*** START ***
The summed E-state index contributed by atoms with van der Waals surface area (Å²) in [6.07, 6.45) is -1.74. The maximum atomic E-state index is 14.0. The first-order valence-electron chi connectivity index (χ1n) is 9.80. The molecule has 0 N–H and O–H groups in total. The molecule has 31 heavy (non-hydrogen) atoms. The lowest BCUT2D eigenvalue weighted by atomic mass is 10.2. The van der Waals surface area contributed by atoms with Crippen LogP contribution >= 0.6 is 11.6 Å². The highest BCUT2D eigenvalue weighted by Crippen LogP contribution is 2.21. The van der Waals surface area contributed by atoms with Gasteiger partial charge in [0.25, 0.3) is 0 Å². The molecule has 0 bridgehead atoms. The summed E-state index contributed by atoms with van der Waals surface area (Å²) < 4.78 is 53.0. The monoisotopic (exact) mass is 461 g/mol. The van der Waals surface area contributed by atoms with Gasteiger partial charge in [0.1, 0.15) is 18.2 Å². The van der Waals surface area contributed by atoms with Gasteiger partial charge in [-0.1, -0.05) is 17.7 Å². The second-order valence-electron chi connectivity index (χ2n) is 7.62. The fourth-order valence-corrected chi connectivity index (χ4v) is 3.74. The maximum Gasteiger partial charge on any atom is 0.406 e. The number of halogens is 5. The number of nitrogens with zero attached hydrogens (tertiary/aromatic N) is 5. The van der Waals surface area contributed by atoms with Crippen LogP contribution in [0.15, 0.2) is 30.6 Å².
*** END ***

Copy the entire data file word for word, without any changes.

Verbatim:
The summed E-state index contributed by atoms with van der Waals surface area (Å²) in [6.07, 6.45) is -1.74. The maximum atomic E-state index is 14.0. The first-order valence-electron chi connectivity index (χ1n) is 9.80. The molecule has 0 N–H and O–H groups in total. The molecule has 31 heavy (non-hydrogen) atoms. The lowest BCUT2D eigenvalue weighted by atomic mass is 10.2. The van der Waals surface area contributed by atoms with Crippen LogP contribution >= 0.6 is 11.6 Å². The highest BCUT2D eigenvalue weighted by Crippen LogP contribution is 2.21. The van der Waals surface area contributed by atoms with Gasteiger partial charge in [0.25, 0.3) is 0 Å². The molecule has 0 bridgehead atoms. The summed E-state index contributed by atoms with van der Waals surface area (Å²) < 4.78 is 53.0. The monoisotopic (exact) mass is 461 g/mol. The van der Waals surface area contributed by atoms with Gasteiger partial charge in [0.1, 0.15) is 18.2 Å². The van der Waals surface area contributed by atoms with Gasteiger partial charge in [-0.1, -0.05) is 17.7 Å². The second-order valence-electron chi connectivity index (χ2n) is 7.62. The fourth-order valence-corrected chi connectivity index (χ4v) is 3.74. The maximum Gasteiger partial charge on any atom is 0.406 e. The number of halogens is 5. The number of nitrogens with zero attached hydrogens (tertiary/aromatic N) is 5. The van der Waals surface area contributed by atoms with Crippen LogP contribution in [0.15, 0.2) is 30.6 Å².